Editing in the Tropics: Be Careful What You Wish For
February 26, 2018 | Arlene Prunkl
One of my biggest career dreams had always been to edit book manuscripts on a beach beneath sunny, tropical skies, palm trees, and palapas.
In January 2014, I had the opportunity to do just that when I went on a six-week tropical getaway to southern Mexico with my husband. He’s retired and attracted to the snowbird lifestyle, and my work is not location dependent, so it seemed the ideal time for me to combine some adventures in Mexico while working not-quite full-time.
The previous year we had spent three months in Palm Springs, Phoenix, and Maui, and I had no trouble keeping up with work deadlines. I figured that as soon as I found that special beach and palapa, I’d be in editing bliss. I already have a perfect job; what more could I want but the perfect environment of tropical beaches and sunshine in which to do it?
Temperate climates, like Palm Springs, are one thing. It’s relatively easy to stay focused on work while enjoying a few hours of hiking or lunching in town. But a tropical environment turned out to be a little different than what I expected. There’s a lesson here: if you’re stuck in an office or suffering through the cold Canadian winter and are dreaming of working in a tropical locale, be careful what you wish for. When your dream comes true, it may not be everything you imagined. The reality rarely lives up to the fantasy.
Our trip began with a one-month condo rental in the rustic, authentically Mexican beach town of Puerto Escondido, on the southern coast. For the other two weeks, we were in a lovely B & B and then a charming old-world-style hotel in nearby Huatulco, a more developed resort town.
Impediments to Productive Work
After spending a day or two getting our bearings in Puerto (as the locals call it), I tried to settle into a part-time editing routine: morning walk, editing for a few hours, afternoons off for pool and beach, dinner, and then a few more hours of work later in the evening. It didn’t take long for that schedule to crumble. Here are some of the reasons.
- Internet Problems
Many Mexican towns have lower bandwidth than what we’re used to in Canada. Also, cement and cinderblock walls are the main methods of construction in Mexico. These provide a cheap, effective way to build a home and keep it cool, but these thick walls create a big impediment to getting reliable wireless internet.
- Computer Problems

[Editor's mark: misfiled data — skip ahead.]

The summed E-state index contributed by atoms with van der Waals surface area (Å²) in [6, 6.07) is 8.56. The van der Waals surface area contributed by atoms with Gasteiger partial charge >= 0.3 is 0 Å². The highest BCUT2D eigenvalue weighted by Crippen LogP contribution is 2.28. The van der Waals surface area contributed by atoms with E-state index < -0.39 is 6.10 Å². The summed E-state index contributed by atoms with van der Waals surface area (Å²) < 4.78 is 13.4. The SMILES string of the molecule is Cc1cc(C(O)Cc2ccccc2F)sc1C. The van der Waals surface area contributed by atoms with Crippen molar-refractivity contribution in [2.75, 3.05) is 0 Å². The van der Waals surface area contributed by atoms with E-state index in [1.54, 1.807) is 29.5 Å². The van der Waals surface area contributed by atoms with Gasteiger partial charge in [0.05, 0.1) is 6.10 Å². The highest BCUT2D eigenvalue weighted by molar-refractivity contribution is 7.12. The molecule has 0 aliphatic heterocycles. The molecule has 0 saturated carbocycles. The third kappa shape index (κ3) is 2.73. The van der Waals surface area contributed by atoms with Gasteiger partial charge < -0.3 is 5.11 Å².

My seven-pound laptop was too cumbersome. Screen visibility, not to mention dust and sand in the keyboard, was also a problem. When editing outdoors with a laptop, even in the shade, a matte screen is essential. For my next trip, I downsized to a tablet.
- The Heat
While the temperature in Puerto and Huatulco is consistently around thirty degrees Celsius, the humidity makes it feel eight or ten degrees hotter. At these temperatures, sluggishness sets in. There’s a reason people in hotter Hispanic countries take afternoon siestas.
Besides the usual holiday distractions, a few that I hadn’t anticipated interfered with my productivity. These included the following:
- Spectacular views and beaches. Once they draw you in, it’s hard to disengage.
- Facebook. I tended to find myself spending more time reading my feed than I budgeted.
- Socializing. It’s all too easy to get caught up in conversations with interesting people at the pool; all our new friends are retired and want to spend time with us.
- Recreation. Snorkelling and other recreational activities take up a few days a week, something I didn’t factor in when budgeting work time.
- Iguanas. Besides scurrying around the pool, basking in the sun, and scuttling up and down palm trees, each afternoon they appeared like clockwork and began, er, copulating. Who can concentrate with a sex show going on in front of them?
Death by coconut is a real hazard here. So much for editing under a palm tree. Iguanas and things like unripe almond fruits also fall out of trees. For health and safety reasons, sitting under shady trees is best avoided. At the beach, wasps alight on the straw of your margarita, then crawl down the straw and get stuck. Unaware, you blissfully take a sip of your drink, and . . . The heat can get you down, even make you feel ill. Scorpions, deadly centipedes, and other critters turn up from time to time: always wear shoes or sandals in the tropics!
I am a disciplined editor, but I found it increasingly difficult to get down to work. Routine is important for working, and it’s hard to establish one with all the distractions.
The thought of leaving is depressing. The only thing that kept me going was the thought of summer—and coming back to Mexico the next year.
These are hardly the worst problems an editor could have while trying to work while travelling. But I learned that my fantasy of a professional life of editing beneath a palapa on a tropical beach just wasn’t realistic, and I had to plan differently for my future trips to the tropics.
As they say, the worst day in paradise is better than a good day anywhere else. And sometimes the things we wish for do come true in unexpected ways. In summer 2017, we began building a house in Puerto Escondido, which was exciting but extremely stressful. A freelance editor working abroad needs discipline, and with all the building activity, I found it difficult to focus on work. I’ve had to use every ounce of my discipline like never before. Even now that the house is built and we’re settling in, every day is filled with house maintenance we never expected, and a regular work rhythm continues to be difficult to achieve. It’s still paradise, but the caveat remains: be careful what you wish for.
This article was originally published on February 27, 2014; it has been updated and adapted for Active Voice.